Winging It – Preparing for unexpected player actons

On a Facebook group I follow, there was a post about a GM who was very methodically planning out the adventures for his players, trying to predict what different things the players would do and prepare things for each of them.   Recently his players informed him they want to essentially ‘Take the map of Faerun (of the Forgotten Realms) and do and explore what they will.   This GM was asking for advice on how to handle it.  A very helpful discussion ensued and hopefully he’ll have a good basis to move forward.

Since this is a subject I know quite a bit about, I decided to write about it.   The original poster was could be describing a Sandbox Game, which is when the whole world is open and the players can do whatever they wish within the rules.   This post will cover just the concept of how to ‘Wing it’ which can be used in any situation when the game goes into an area or situation you’re not prepared for.

Prepare In Advance

I can almost hear you say “Wait, the discussion is about ‘Winging It’ and you’re starting with ‘Prepare in Advance’?”   Yes.  If you’d like to have your players twiddle their thumbs while you create everything they run into, however, you can skip this step, though.

The first step is to evaluate the types of things you’ll want to have available.   Not a list of each thing, but just the types.   Things like different types of names, inns/taverns, adventure hooks/ideas, etc.   You’ll almost always want small to medium-sized population centers of all types.   Larger ones like cities and metropolis’ are likely already placed, if not at least sketched out.

The next step is to work out your methodology of storing all your information.   This can be as simple as binders or a computer program like Realm Works by Lone Wolf Development or MyInfo, both of which I use.   You will also want to take into consideration how you run your game.  You don’t want to cover the gaming table with binders or constantly be digging up reference documents.  Whatever you use will need to be organized to allow quick retrieval of information and not eat up all the real estate at the table.   Don’t stress this too much, however.   If you’re totally new to this, it’ll be a work in progress anyhow, and if you’re only picking up a couple tips and tricks from this article, you’ll likely have most of your system worked out.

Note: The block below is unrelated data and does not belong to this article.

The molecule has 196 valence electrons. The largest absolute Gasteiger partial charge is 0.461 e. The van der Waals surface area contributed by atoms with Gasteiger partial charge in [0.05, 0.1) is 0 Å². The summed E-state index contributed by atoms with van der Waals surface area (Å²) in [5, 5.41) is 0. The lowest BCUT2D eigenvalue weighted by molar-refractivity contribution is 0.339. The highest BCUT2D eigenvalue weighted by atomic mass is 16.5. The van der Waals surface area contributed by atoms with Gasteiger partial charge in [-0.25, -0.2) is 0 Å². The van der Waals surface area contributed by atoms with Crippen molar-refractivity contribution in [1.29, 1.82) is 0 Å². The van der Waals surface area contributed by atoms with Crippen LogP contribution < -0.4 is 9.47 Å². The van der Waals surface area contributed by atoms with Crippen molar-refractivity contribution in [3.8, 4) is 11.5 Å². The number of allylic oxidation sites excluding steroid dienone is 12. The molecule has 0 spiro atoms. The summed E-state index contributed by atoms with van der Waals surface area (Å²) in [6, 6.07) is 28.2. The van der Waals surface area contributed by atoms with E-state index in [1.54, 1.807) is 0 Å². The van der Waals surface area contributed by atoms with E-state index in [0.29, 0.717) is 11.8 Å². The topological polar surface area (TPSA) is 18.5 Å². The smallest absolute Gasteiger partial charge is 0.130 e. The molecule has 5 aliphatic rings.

So now you have your list of things to create and a way to store them, so now you want to establish how you want to create them.  This is something I’m just now starting to implement myself, actually documenting how I create each thing in my world to improve consistency.  It sounds like a lot of extra work, but like all of this, it’s an investment for a better game.

Where do you find these things?  Many game books have the means to create and flesh out various things and magazine articles have provided random generation tables for you to use at the table and with technology exploding, there are many, many resources online.   There are too many to list, but three sites I use are, Donjon and the Seventh Sanctum.  Also, a very detailed city generator can be found at .

Be Flexible and Place Very Little

Now that you have everything sorted and ready to go, it’s time to actually create.  As you do so, one thing to keep firmly in mind is to lock very few things into a specific location or situation.

Names?   You’ll need lots and lots of names.   I keep spreadsheets full of names; I find that they are easier to manage when they are in grids with each tab a different type of name.   Elves (male and female), dwarves, places and taverns are all examples of types of names you’ll need.   Inns and taverns?  Donjon has a great generator for them which include menus, patrons and rumors.

The key is that “The Sage’s Meadhall” can be anywhere the players are going to travel to next, it doesn’t have to be along the Belic River just outside the small town of Urden.  Just keep it floating nebulously in your knowledge store until it’s ready to be placed. Those rumors?  Whether they’re from that Donjon generator or somewhere else, they’ll likely have names and places in them.   When you go insert them, if you’ve already created relevant places, simply substitute what you want to use in their place.  The names you take out?  Save them for later use.

There’s a lot more that could be added to this but the concepts are all the same.

  • Identify your needs
  • Create a system to store what you create
  • Document how you’re going to create what you need.
  • Create your content in a flexible way
  • Have a great session playing, even when the players toss a curveball at your head.

Happy Gaming All!